In the News: Huntington sues three pill distributors, local doctor
HUNTINGTON, W.Va. - The city of Huntington has filed a lawsuit in Cabell Circuit Court against a local doctor and three distributors of opioid drugs they believe accounted for 85 percent of addictive pain pills distributed in West Virginia in recent years and directly fueled the drug addiction epidemic.
The lawsuit was filed Thursday against Dr. Gregory Donald Chaney, AmerisourceBergen Drug Co., Cardinal Health Inc. and McKesson Corp.
"The devastation caused by these Defendants goes beyond the economic damage. The City of Huntington's families have lost children, parents and grandparents," the filing states.
The lawsuit alleges the defendants shipped 423 million pain pills to West Virginia between 2007 and 2012, earning $17 billion in net income.
The city claims the drug problem within its limits has been fueled by the defendants' "illegal, reckless and malicious actions" in flooding the state with highly addictive prescription medications.
Charleston attorney Charles R. "Rusty" Webb, who said he was retained by the city after it reached out to him for representation, said the lawsuit was "another arrow" in the war on drugs.
"It will help the municipalities and it will send a message that they can't abuse our citizens with their drugs," he said. "The prosecutors are doing their thing and now these civil lawsuits will be the most effective. When you hit distributors in the pocket, that's when you can be effective."
Bryan Chambers, communications director for the city, said Huntington is the first city and among the first group of political subdivisions in West Virginia to file this type of claim, but would not discuss it further due to the action being in litigation.
The city has retained Webb on a contingency-fee basis, meaning it will not incur any costs unless the case is settled or a judgment is achieved. He also represents the city in its lawsuit against West Virginia Paving.
The lawsuit regarding drugs states that in the past six years 1,728 West Virginians have overdosed on hydrocodone and oxycodone pills alone. During that time period, drug wholesalers have sent 780 million of the two painkillers to the state, amounting to 433 pain pills for every state resident.
Cardinal Health Inc. and its competitor, AmerisourceBergen, recently agreed to pay millions to settle a 2012 lawsuit brought by former West Virginia Attorney General Darrell McGraw and continued by current Attorney General Patrick Morrisey over accusations that they flooded the state with opiates that fed its rampant drug abuse problem.
According to The West Virginia Record, Cardinal Health shipped more pain pills into the state than any other wholesale distributor. AmerisourceBergen shipped the third most. Together, their distribution amounts to 85 percent of the total amount of pills sent to the state, Webb said.
Morrisey filed a lawsuit against San Francisco-based McKesson Corp. a year ago, saying at the time that an investigation by his office found that McKesson delivered about 99.5 million doses of hydrocodone and oxycodone to West Virginia between 2007 and 2012.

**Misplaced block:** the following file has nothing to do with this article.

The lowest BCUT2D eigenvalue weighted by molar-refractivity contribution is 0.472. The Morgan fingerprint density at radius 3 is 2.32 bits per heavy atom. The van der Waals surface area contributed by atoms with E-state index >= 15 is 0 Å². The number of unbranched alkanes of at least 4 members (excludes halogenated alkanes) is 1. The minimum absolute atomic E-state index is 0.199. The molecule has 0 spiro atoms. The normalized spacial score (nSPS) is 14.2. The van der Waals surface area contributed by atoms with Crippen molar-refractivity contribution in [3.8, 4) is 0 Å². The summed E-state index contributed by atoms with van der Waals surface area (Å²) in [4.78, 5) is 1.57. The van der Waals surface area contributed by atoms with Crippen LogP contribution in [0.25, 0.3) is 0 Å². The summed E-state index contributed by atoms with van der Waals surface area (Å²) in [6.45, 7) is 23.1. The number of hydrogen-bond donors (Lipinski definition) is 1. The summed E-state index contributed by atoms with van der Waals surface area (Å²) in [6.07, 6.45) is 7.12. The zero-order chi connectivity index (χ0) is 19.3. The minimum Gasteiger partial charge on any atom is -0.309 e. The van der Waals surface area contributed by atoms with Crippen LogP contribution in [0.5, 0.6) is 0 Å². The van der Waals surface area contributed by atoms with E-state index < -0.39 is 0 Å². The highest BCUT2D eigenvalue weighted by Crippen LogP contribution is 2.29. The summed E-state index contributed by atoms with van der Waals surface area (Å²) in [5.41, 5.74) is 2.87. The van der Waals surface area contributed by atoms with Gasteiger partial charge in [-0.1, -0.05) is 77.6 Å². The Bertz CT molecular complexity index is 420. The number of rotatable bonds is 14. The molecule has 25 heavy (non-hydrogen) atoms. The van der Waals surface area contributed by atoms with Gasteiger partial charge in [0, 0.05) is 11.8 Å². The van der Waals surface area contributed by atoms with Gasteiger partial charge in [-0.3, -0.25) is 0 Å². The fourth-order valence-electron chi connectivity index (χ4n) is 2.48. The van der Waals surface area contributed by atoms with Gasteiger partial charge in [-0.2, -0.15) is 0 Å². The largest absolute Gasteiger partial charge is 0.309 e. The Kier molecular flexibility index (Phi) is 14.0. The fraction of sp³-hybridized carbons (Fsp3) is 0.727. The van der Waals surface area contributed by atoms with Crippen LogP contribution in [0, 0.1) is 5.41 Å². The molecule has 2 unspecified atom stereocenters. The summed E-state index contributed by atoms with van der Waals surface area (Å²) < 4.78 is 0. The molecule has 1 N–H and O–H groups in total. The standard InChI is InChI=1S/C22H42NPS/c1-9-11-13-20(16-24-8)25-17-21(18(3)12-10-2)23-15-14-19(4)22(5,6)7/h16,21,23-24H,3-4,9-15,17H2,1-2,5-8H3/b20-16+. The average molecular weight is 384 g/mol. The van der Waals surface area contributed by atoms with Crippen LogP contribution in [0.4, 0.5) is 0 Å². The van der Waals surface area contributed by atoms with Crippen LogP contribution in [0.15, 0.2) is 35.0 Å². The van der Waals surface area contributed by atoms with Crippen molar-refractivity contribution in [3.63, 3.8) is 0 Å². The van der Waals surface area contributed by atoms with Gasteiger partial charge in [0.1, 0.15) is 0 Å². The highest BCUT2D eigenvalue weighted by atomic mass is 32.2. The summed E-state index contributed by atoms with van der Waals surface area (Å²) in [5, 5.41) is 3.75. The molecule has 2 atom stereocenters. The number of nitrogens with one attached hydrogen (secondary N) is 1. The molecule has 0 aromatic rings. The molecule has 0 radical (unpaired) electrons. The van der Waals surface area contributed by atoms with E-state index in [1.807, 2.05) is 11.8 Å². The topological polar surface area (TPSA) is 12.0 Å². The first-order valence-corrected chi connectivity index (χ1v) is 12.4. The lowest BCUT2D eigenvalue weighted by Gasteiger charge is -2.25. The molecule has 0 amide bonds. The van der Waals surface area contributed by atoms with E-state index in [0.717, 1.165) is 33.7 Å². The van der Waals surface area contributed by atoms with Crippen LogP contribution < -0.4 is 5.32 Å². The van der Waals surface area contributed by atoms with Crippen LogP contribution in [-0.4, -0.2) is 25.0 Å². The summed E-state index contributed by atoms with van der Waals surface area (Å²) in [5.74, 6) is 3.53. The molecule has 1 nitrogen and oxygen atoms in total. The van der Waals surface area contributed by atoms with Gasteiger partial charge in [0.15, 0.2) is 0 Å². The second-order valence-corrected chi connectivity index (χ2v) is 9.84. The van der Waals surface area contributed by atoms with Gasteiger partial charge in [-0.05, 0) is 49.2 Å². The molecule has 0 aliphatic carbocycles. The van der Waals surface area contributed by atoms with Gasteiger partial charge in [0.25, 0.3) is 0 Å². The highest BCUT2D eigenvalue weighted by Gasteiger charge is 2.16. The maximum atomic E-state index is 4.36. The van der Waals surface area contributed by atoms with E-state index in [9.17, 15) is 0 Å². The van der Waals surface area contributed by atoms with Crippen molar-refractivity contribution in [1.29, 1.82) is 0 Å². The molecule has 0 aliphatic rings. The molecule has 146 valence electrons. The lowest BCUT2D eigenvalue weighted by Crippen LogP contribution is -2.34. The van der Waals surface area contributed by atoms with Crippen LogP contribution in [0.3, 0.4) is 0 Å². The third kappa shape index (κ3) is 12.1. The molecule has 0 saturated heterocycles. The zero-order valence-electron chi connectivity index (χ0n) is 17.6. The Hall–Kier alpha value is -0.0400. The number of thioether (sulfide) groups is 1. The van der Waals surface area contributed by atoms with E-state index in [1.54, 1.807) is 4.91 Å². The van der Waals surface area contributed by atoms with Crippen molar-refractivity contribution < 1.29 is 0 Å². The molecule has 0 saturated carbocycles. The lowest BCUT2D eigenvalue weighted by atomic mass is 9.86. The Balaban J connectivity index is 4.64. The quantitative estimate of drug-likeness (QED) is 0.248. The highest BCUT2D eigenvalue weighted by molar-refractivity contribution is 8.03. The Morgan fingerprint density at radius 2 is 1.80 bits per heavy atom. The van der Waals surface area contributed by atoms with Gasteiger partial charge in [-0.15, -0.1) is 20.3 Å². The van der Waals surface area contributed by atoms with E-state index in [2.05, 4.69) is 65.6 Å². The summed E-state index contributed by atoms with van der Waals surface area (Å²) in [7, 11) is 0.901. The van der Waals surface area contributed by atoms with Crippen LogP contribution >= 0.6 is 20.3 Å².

Chaney, 52, who practiced medicine in Barboursville, recently admitted in federal court that he wrote a fraudulent prescription to illegally obtain more than 100 oxycodone pills from an employee. He faces up to four years in federal prison and a $250,000 fine at his April 3 sentencing.
But Chaney has not been the only Cabell County doctor or pharmacist accused of fueling Cabell County's opioid epidemic.
Former doctor Anita Dawson was sentenced to two years in a federal prison in January 2013 after she pleaded guilty to aiding and abetting the illegal acquisition of prescription drugs by misrepresentation, fraud, forgery, deception and subterfuge.
Court documents filed by the FBI stated Dawson's prescriptions were linked to about a dozen deaths, including three victims who died in a 2009 crash after one of Dawson's patients hit a vehicle while driving intoxicated on opioids.
In 2015, Barboursville A+ Pharmacy owner Kofi Ohene Agyekum, 37, was convicted and sentenced to prison for five years, four months and subjected to more than $2 million in forfeitures after pleading guilty to structuring bank deposits to hide his illegal drug buying and selling.
The investigation that led to the conviction started in Barboursville and eventually splintered into a multistate investigation that led to the convictions of 19 people for illegal pain pill distribution.
Huntington seeks damages for reimbursement of expenses related to public safety.
"The citizens in our city, our region and our state are living a nightmare that was avoidable," Mayor Steve Williams said in a release Friday. "Profits have been pocketed while our community has been left with the fallout and stigma of the opioid epidemic."
Webb said Huntington is the first, but will not be the last, municipality to file. Webb said he had been in talks with several other cities, including Charleston, on filing similar actions.
The Cabell County Commission is in discussions to also seek damages against manufacturers, wholesalers, pharmacies, pharmacists and prescribing physicians of opioids.
By: Courtney Hessler
Featured in: West Virginia Hospital Association website